ASAS-SN Discovery of A Probable Supernova in CGCG 292-006
ATel #7058; R. A. Koff (Antelope Hills Observatory), S. Kiyota (Variable Star Observers League in Japan), J. Brimacombe (Coral Towers Observatory), T. W.-S. Holoien, K. Z. Stanek, C. S. Kochanek, A. B. Danilet, G. Simonian, U. Basu, N. Goss, J. F. Beacom (Ohio State), B. J. Shappee (Hubble Fellow, Carnegie Observatories), J. L. Prieto (Diego Portales; MAS), D. Bersier (LJMU), Subo Dong (KIAA-PKU), P. R. Wozniak (LANL), E. Falco (CfA), D. Szczygiel, G. Pojmanski (Warsaw University Observatory), B. Nicholls (Mt. Vernon Obs., New Zealand)
on 13 Feb 2015; 16:09 UT
Distributed as an Instant Email Notice Supernovae
Credential Certification: Thomas Holoien (firstname.lastname@example.org)
Subjects: Optical, Supernovae, Transient
Referred to by ATel #: 7064
During the ongoing All Sky Automated Survey for SuperNovae (ASAS-SN or "Assassin"), using data from the quadruple 14-cm "Brutus" telescope in Haleakala, Hawaii, we discovered a new transient source, most likely a supernova, in the galaxy CGCG 292-006:
Object RA (J2000) DEC (J2000) Disc. UT Date Disc. V mag
ASASSN-15cz 11:35:24.40 +57:38:59.58 2015-02-12.48 17.1
ASASSN-15cz was discovered in images obtained on UT 2015-02-12.48 at V~17.1 mag. We do not detect (V>17.2) the object in images taken on UT 2015-02-08.47 and before. Images obtained by R. A. Koff on UT 2015-02-13.16 using a Meade LX-200 25-cm telescope located at Antelope Hills Observatory, by S. Kiyota on UT 2014-02-13.20 using a Planewave CDK 0.61-m telescope located at Sierra Remote Observatory, and by J. Brimacombe on UT 2015-02-13.28 with the RCOS 51-cm telescope in New Mexico confirm the discovery of the transient. This figure shows the archival SDSS g-band image of the host (left) and the S. Kiyota confirmation image (right). The red arrow indicates the position of the transient in the S. Kiyota image.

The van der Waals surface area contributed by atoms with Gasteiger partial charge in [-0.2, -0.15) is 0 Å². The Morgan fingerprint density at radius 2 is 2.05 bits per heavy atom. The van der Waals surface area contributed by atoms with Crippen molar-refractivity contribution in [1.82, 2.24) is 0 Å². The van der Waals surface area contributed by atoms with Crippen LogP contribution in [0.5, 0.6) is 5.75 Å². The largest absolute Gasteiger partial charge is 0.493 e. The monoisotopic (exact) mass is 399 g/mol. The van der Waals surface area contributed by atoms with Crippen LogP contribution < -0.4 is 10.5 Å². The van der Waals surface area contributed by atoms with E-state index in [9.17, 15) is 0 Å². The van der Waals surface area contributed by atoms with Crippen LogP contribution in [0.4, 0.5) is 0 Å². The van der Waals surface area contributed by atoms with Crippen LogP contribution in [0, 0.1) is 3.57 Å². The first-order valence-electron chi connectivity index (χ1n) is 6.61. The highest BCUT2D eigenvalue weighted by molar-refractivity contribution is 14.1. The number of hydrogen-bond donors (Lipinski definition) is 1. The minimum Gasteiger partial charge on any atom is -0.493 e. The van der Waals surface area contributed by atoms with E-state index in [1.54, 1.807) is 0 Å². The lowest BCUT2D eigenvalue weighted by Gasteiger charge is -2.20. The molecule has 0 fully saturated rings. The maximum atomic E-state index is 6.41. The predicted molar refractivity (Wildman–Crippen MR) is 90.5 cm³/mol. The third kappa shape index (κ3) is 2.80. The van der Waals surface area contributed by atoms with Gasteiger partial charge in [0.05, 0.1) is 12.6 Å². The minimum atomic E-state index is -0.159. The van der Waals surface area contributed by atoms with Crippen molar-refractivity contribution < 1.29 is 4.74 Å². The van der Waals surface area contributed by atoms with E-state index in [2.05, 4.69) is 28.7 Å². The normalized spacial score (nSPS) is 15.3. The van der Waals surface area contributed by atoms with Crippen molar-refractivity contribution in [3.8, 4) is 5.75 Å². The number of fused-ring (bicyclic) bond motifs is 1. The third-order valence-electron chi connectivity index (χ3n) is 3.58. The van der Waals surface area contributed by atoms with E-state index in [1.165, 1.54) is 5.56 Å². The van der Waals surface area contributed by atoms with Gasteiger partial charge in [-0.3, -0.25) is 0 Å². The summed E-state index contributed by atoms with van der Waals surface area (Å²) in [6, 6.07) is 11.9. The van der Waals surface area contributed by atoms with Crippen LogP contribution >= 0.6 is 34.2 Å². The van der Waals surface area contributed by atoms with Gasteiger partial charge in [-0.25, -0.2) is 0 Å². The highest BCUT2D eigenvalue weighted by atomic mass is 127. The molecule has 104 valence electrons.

The position of ASASSN-15cz is approximately 0.2" South and 3.2" West from the center of the galaxy CGCG 292-006 (z=0.028767, d=123 Mpc, via NED), giving an absolute V-band magnitude of approximately -18.4 (m-M=35.45, A_V=0.036). Follow-up observations are encouraged.
We thank LCOGT and its staff for their continued support of ASAS-SN. ASAS-SN is supported in part by Mt. Cuba Astronomical Foundation. For more information about the ASAS-SN project, see the ASAS-SN Homepage and the list of all ASAS-SN transients.